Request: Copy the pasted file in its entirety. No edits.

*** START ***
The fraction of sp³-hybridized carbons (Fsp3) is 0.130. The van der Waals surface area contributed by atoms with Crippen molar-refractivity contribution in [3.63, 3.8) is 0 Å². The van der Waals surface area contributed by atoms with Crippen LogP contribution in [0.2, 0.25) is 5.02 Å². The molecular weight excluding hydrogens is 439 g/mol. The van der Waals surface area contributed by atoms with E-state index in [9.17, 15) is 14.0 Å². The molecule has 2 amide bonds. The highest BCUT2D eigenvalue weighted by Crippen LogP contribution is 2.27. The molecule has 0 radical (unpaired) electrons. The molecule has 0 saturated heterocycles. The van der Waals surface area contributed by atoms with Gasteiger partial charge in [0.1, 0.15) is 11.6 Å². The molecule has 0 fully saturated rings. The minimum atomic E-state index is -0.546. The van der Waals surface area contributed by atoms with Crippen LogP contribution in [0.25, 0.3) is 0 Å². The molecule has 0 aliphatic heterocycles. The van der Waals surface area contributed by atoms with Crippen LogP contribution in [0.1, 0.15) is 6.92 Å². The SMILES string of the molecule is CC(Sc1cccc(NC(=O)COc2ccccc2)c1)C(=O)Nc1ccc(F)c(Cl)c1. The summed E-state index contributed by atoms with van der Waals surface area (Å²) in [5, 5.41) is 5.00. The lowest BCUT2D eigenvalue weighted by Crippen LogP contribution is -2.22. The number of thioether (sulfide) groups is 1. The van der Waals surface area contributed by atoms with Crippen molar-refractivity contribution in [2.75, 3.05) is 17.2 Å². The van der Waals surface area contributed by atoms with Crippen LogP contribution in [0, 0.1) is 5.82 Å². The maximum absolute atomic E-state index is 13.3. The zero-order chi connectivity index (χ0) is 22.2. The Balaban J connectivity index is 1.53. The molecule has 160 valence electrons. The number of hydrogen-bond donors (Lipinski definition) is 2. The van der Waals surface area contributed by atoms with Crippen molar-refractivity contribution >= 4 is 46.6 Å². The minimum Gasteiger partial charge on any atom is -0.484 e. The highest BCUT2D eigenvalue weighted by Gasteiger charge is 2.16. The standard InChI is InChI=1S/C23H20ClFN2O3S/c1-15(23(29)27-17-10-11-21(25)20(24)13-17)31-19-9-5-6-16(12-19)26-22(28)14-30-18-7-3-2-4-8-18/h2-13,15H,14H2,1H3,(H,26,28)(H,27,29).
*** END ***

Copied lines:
The fraction of sp³-hybridized carbons (Fsp3) is 0.130. The van der Waals surface area contributed by atoms with Crippen molar-refractivity contribution in [3.63, 3.8) is 0 Å². The van der Waals surface area contributed by atoms with Crippen LogP contribution in [0.2, 0.25) is 5.02 Å². The molecular weight excluding hydrogens is 439 g/mol. The van der Waals surface area contributed by atoms with E-state index in [9.17, 15) is 14.0 Å². The molecule has 2 amide bonds. The highest BCUT2D eigenvalue weighted by Crippen LogP contribution is 2.27. The molecule has 0 radical (unpaired) electrons. The molecule has 0 saturated heterocycles. The van der Waals surface area contributed by atoms with Gasteiger partial charge in [0.1, 0.15) is 11.6 Å². The molecule has 0 fully saturated rings. The minimum atomic E-state index is -0.546. The van der Waals surface area contributed by atoms with Crippen LogP contribution in [0.25, 0.3) is 0 Å². The molecule has 0 aliphatic heterocycles. The van der Waals surface area contributed by atoms with Crippen LogP contribution in [0.1, 0.15) is 6.92 Å². The SMILES string of the molecule is CC(Sc1cccc(NC(=O)COc2ccccc2)c1)C(=O)Nc1ccc(F)c(Cl)c1. The summed E-state index contributed by atoms with van der Waals surface area (Å²) in [5, 5.41) is 5.00. The lowest BCUT2D eigenvalue weighted by Crippen LogP contribution is -2.22. The number of thioether (sulfide) groups is 1. The van der Waals surface area contributed by atoms with Crippen molar-refractivity contribution in [2.75, 3.05) is 17.2 Å². The van der Waals surface area contributed by atoms with Crippen LogP contribution in [0, 0.1) is 5.82 Å². The maximum absolute atomic E-state index is 13.3. The zero-order chi connectivity index (χ0) is 22.2. The Balaban J connectivity index is 1.53. The molecule has 160 valence electrons. The number of hydrogen-bond donors (Lipinski definition) is 2. The van der Waals surface area contributed by atoms with Crippen molar-refractivity contribution >= 4 is 46.6 Å². The minimum Gasteiger partial charge on any atom is -0.484 e. The highest BCUT2D eigenvalue weighted by Gasteiger charge is 2.16. The standard InChI is InChI=1S/C23H20ClFN2O3S/c1-15(23(29)27-17-10-11-21(25)20(24)13-17)31-19-9-5-6-16(12-19)26-22(28)14-30-18-7-3-2-4-8-18/h2-13,15H,14H2,1H3,(H,26,28)(H,27,29).